Well, if I knew the answer to that then I would be writing the next big thing myself. Fashion is transient and fickle. It is really hard to get a handle on it, or its moods. Somehow, the subject, the timing and everything else is just right and a book takes off. Inevitably then a whole host of books of the same ilk are produced and for a while these do relatively well. Then moods change, the fashion train moves on to the next station. In its wake a few stragglers are produced which look and feel deeply out of place – there is nothing more grating than something only just out of fashion.

Alongside fashion though is the time a book is written in. You often don’t need to be told that a book was written in the 1890’s, 1920’s 1970’s or whenever – the style and feel of the book gives it away. I was reading a book by A.S Byatt (The game) this week. Without looking at the publication dates I just knew it was written in the late 1960’s (1967 as it turns out). Why? well, because the pace was much slower than a modern book, the depth of characterisation greater. The descriptions of the intensity of feelings and angst levels matching and reflecting society at that time. It is a brilliant book, but one I feel, wouldn’t find a publisher today. Which is a shame.

This got me thinking. Is it possible to write a book now as if it were written in a different time. Could we even do it, given our worldview, life experiences and assumptions would be radically different. I’m not sure we even notice them changing. I lived through the 1960’s, but could I really step back into the mindset of the time to write like that. I doubt I could even if I wanted to and going back to an age before I was  born, I wouldn’t know where to start.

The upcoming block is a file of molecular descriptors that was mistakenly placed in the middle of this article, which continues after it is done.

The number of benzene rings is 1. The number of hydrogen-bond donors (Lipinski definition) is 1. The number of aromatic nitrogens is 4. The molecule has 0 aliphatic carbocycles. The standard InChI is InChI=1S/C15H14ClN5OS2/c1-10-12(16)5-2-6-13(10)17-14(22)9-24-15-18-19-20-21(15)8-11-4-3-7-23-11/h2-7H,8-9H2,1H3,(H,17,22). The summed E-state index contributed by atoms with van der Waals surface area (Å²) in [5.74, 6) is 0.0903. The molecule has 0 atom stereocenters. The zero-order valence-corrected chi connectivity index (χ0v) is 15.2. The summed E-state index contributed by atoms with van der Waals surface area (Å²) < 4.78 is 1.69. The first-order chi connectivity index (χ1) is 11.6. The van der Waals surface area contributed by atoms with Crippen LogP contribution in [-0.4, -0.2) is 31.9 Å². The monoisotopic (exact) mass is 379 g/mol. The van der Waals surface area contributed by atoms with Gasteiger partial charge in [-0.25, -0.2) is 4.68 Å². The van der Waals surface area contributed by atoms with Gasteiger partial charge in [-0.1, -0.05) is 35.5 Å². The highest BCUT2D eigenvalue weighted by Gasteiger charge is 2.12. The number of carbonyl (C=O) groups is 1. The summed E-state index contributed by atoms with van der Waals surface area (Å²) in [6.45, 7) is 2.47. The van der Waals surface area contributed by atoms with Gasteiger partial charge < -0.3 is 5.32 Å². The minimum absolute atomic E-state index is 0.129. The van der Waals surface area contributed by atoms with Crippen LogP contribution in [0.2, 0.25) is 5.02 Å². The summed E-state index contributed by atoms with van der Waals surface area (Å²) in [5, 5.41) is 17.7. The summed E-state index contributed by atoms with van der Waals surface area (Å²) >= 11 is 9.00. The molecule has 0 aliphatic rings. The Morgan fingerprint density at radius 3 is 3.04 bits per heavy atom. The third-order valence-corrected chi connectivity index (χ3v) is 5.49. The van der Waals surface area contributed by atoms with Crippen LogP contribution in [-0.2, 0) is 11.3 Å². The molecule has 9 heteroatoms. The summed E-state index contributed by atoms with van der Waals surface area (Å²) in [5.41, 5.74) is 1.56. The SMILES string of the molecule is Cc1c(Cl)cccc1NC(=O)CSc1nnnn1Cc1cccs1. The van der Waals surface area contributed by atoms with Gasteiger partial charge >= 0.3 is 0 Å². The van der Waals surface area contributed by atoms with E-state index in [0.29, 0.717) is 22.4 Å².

Historical fiction is not for me. I neither read much of it nor write it. I admire the dedication of people who do, the research they do is incredible. But even then, it is still a piece that is written about the past from a modern mindset. And I’m not sure how popular it would be if it wasn’t, as the readers worldview is very much ‘of the present’. I suppose the trick is to make enough concession to the past to make it seem authentic. As with much else in fiction, it needs to be an approximation to reality, not reality as it is, because that often makes poor reading.

So, fashion is all-pervasive. From the subject to the language it is written in and the prevailing attitudes of the day. Is it any wonder that writing the next big thing is a lottery. But the thought that what I am writing might be, just might be it – Ah! that gives me a warm glow…


The saggy middle

No, I’m not talking about the excess weight around my waist that has been carefully sculptured over the past five decades, but rather that part of the novel that is neither the beginning nor the end.

Actually I’m rather excited about it. Up until now it was only something I had read about in how-to books. A part of the story that can run out of gas, or meander along without purpose, just sort of waiting for the end to appear. Free wheeling along, making up the word count, with very little actually going on. A bit tired, like me on a day after the night before.

The thing is though about a saggy middle, the actual thing is, you have to have written enough words to qualify for one! By my reckoning, as I’m aiming at a respectable 80,000 words, 20,000 may be considered the beginning and 20,000 the end. As I have just surpassed the 28,000 barrier, I’m officially in the middle.

So, saggy or not – bring it on!